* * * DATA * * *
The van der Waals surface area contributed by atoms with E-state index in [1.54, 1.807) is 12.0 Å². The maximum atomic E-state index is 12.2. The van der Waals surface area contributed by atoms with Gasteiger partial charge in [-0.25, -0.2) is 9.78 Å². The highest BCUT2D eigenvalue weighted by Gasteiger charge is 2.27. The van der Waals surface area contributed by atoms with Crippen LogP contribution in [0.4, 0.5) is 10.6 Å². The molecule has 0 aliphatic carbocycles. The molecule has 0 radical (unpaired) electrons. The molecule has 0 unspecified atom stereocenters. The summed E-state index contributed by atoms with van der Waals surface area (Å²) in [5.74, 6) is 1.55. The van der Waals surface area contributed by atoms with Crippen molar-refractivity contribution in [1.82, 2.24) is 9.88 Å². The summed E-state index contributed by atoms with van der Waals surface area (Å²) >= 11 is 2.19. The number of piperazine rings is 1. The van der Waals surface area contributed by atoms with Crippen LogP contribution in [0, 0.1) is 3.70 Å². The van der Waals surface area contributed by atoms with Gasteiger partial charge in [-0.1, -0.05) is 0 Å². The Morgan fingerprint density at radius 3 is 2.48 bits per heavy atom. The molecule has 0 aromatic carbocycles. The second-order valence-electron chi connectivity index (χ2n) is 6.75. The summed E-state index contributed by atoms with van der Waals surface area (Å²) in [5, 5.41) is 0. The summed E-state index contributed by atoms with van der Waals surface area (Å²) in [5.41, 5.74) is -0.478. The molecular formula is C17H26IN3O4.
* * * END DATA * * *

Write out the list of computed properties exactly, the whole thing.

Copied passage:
The van der Waals surface area contributed by atoms with E-state index in [1.54, 1.807) is 12.0 Å². The maximum atomic E-state index is 12.2. The van der Waals surface area contributed by atoms with Gasteiger partial charge in [-0.25, -0.2) is 9.78 Å². The highest BCUT2D eigenvalue weighted by Gasteiger charge is 2.27. The van der Waals surface area contributed by atoms with Crippen LogP contribution in [0.4, 0.5) is 10.6 Å². The molecule has 0 aliphatic carbocycles. The molecule has 0 radical (unpaired) electrons. The molecule has 0 unspecified atom stereocenters. The summed E-state index contributed by atoms with van der Waals surface area (Å²) in [5.74, 6) is 1.55. The van der Waals surface area contributed by atoms with Crippen molar-refractivity contribution in [1.82, 2.24) is 9.88 Å². The summed E-state index contributed by atoms with van der Waals surface area (Å²) >= 11 is 2.19. The number of piperazine rings is 1. The van der Waals surface area contributed by atoms with Crippen LogP contribution in [0, 0.1) is 3.70 Å². The van der Waals surface area contributed by atoms with Gasteiger partial charge in [-0.1, -0.05) is 0 Å². The Morgan fingerprint density at radius 3 is 2.48 bits per heavy atom. The molecule has 0 aromatic carbocycles. The second-order valence-electron chi connectivity index (χ2n) is 6.75. The summed E-state index contributed by atoms with van der Waals surface area (Å²) in [5, 5.41) is 0. The summed E-state index contributed by atoms with van der Waals surface area (Å²) in [5.41, 5.74) is -0.478. The molecular formula is C17H26IN3O4.